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Full text of "Medical Jurisprudence And Toxicology"

CHEMICAL  ANALYSIS                                                  447

Wet Method.—This consists in oxidizing the organic matter by thoroughly
wetting in a Kjeldahl flask about 25 grammes ot the third portion of the
original mixture with about 15 cc. of dilute nitric acid possessing a specific
gravity of 1.25 or containing 40 per cent by weight of nitric acid and heating
the flask for a few minutes. It is cooled and about 20 cc. of concentrated
sulphuric acid are added. The mixture is again heated and concentrated
nitric acid is dropped in from a specially prepared dropping funnel at the
rate of 10 to 15 drops a minute till the occurrence of complete oxidation
which is indicated by the absence of charring on further heating without the
addition of nitric acid. The atmosphere in the flask must at no time be free
from red fumes. When all the organic matter is destroyed, the addition of
nitric acid is stopped, and the heating is carried on till the red fumes are no
longer seen. After cooling, 40 cc. of water and 25 cc. of a saturated solution
of chemically pure ammonium oxalate are added and the whole mixture is
boiled and reduced to a small bulk by the decomposition of excess of
sulphuric acid as indicated by white fumes of sulphur trioxide. The solution
is then ready for estimation of metals, such as lead, arsenic, copper, zinc,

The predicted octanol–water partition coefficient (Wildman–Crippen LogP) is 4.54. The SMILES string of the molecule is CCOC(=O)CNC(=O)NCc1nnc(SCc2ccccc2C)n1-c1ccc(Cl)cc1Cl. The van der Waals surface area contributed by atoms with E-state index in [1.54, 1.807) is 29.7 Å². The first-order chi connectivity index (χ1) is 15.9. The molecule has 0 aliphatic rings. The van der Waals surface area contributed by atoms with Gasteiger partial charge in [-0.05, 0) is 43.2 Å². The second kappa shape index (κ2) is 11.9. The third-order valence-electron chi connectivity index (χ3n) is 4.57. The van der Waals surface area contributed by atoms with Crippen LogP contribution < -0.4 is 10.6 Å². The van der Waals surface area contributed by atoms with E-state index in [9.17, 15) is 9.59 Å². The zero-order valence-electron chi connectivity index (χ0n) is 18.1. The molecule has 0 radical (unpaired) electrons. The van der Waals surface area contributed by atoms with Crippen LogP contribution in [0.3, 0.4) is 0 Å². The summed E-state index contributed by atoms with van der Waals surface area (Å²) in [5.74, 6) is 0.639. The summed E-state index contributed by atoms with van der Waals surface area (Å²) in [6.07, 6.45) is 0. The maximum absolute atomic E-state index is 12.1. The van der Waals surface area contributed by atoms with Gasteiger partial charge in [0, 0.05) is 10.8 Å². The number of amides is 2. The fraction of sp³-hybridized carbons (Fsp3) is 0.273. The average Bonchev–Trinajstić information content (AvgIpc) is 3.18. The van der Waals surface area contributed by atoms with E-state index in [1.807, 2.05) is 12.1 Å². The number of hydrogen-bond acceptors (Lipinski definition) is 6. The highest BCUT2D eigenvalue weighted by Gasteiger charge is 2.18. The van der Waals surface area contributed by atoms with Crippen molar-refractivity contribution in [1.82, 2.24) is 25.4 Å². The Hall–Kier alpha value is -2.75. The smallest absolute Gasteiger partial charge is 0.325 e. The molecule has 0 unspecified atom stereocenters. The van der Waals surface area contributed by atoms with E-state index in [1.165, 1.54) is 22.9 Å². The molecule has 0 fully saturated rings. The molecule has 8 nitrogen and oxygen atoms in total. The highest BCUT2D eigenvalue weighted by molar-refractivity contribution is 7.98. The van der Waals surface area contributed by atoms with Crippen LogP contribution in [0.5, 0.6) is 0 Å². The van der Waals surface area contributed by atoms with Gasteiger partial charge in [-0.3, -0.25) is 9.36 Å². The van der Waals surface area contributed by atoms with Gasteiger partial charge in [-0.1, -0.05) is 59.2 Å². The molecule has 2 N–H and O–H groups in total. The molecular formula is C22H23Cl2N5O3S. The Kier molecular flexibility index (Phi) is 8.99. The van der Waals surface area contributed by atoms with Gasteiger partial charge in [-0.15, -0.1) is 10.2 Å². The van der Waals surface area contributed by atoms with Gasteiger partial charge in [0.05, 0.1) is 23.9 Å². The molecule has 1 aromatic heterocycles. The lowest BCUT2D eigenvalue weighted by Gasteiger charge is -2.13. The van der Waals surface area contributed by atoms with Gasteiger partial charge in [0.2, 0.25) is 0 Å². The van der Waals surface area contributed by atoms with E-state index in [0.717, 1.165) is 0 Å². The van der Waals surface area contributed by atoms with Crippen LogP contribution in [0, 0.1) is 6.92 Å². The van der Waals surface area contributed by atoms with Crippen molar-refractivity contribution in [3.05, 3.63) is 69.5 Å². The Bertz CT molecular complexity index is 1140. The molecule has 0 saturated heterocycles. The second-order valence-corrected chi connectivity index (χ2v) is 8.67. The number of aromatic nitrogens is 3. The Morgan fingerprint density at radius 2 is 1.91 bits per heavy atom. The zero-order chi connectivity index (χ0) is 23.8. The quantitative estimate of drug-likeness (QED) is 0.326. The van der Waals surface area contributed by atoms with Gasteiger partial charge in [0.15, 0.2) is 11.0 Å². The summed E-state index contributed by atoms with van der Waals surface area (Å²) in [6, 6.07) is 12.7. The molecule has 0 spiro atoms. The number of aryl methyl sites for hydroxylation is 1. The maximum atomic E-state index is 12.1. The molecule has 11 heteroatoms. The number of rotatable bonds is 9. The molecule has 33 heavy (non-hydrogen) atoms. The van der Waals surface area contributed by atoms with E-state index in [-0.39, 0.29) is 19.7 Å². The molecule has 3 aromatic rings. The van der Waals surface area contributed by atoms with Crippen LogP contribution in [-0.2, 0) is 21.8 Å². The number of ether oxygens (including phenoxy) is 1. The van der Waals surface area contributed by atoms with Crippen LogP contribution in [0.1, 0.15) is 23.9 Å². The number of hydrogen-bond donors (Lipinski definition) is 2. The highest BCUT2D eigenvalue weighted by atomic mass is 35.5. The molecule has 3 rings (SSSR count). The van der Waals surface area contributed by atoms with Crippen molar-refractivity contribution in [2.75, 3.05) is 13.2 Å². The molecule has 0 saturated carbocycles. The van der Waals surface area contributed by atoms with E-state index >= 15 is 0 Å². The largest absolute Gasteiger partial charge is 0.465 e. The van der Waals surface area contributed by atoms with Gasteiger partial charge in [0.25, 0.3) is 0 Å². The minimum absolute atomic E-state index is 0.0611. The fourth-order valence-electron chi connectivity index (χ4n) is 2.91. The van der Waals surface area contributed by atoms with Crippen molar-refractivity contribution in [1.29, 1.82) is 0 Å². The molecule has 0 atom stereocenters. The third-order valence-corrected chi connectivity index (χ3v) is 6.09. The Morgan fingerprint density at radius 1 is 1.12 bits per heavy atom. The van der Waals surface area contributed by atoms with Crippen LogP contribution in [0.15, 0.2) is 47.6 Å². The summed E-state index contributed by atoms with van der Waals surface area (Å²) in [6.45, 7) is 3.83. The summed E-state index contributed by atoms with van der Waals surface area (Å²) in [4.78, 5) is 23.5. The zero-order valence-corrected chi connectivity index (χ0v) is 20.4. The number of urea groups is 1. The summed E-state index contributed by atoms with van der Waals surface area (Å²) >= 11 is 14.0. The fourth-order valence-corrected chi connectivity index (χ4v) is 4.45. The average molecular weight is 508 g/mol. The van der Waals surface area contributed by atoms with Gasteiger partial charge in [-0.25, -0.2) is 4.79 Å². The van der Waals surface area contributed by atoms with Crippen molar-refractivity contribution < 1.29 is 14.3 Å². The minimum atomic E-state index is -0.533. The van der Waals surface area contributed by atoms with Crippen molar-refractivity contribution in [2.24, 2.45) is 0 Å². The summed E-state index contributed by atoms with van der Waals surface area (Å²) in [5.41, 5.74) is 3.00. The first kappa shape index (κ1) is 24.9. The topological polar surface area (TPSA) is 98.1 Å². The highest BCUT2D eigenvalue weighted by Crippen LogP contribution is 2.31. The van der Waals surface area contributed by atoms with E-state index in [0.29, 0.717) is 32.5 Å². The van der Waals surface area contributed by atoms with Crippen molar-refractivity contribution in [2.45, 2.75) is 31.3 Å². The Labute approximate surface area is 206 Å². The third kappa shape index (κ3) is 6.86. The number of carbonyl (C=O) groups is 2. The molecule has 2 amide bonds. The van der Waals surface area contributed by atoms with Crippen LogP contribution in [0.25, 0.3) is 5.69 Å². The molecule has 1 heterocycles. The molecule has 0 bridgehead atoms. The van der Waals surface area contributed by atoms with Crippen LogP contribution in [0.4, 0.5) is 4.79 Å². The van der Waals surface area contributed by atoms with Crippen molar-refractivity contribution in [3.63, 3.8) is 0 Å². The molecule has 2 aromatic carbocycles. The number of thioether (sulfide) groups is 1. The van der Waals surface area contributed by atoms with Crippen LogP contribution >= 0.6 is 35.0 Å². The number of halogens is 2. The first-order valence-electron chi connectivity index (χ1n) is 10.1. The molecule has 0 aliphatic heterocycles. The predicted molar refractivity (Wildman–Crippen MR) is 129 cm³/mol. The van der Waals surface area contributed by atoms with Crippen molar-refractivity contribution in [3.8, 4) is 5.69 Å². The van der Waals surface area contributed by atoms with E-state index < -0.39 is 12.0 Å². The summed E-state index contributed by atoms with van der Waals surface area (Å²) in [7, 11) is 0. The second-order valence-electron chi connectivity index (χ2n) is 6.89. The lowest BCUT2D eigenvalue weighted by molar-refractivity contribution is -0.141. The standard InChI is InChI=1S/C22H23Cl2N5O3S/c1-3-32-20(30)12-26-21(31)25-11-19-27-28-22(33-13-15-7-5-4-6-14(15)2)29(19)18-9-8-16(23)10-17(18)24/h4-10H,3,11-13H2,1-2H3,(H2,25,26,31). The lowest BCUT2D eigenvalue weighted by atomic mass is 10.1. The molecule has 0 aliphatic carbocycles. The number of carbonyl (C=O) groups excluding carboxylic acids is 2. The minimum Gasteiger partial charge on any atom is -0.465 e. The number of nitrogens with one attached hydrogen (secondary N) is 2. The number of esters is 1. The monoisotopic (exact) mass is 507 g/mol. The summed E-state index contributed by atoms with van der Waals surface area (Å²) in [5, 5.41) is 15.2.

manganese, etc. which may be tested by the grouping reagents and confir-
matory tests.13

Dry Method.—The organic matter in the mixture is destroyed by heat
so as to incinerate it completely. To the ashes thus obtained add strong
nitric acid. The excess of the free acid should be removed by heat, and the
nitrate should be dissolved in water and tested in the usual way. If the
mixture is strongly acid in reaction, caustic potash may be adfled to
neutralize it.

C.   EXPERIMENTS ON ANIMALS

Domestic animals may be fed with the suspected food, or with the poison
after it is separated from the viscera and the symptoms exhibited by them
should be noted. However, the evidence derived in this manner cannot be
relied on in all cases, as some symptoms, such as vomiting, etc. may be pro-
duced without any poison, and some animals may not be affected even by
poisons. For example, rabbits are insusceptible to the leaves of belladonna,
hyoseyamus and stramonium ; so are pigeons to- opium. BujMbhejgaJLaiid the
dog are affected/bYJQoisonsalmost injhe'same way as man.

D.   MORAL,  AND  CIRCUMSTANTIAL EVIDENCE

In a case of criminal poisoning the fact whether' the accused was the
person who administered the poison can be proved only from moral and
circumstantial evidence.   This is furnished by common witnesses, who testify
to the recent purchase erf the poison by the accused,  etc.   The medical
witness should not hazard an opinion on moral and circumstantial proof.
He should certify to the cause of death from medical facts only.   He should V-
not, however, omit to note the stmmmdmgs of the patient, and the nervo*is- |
ness and anxiety of the relatives or some other persons regarding the haste
with which they want Urn body to "be disposed of by burial or cremation.        l

THE DUTY OF A MEDICAL PRACTFUONER IN A CASE OF
SUSPECTED POISONING

A me<fical practitioner must "be very cautious in giving his opinion about
poisoning.   On mere suspicion he should never give a verbal or
opinion lest he be the victim of an action for damages brqygfa^

In a sn^lciatis case dF acute pd&pttg tibe medical

13.   Blamberg, Ana^/st^ ' VotHft*F. &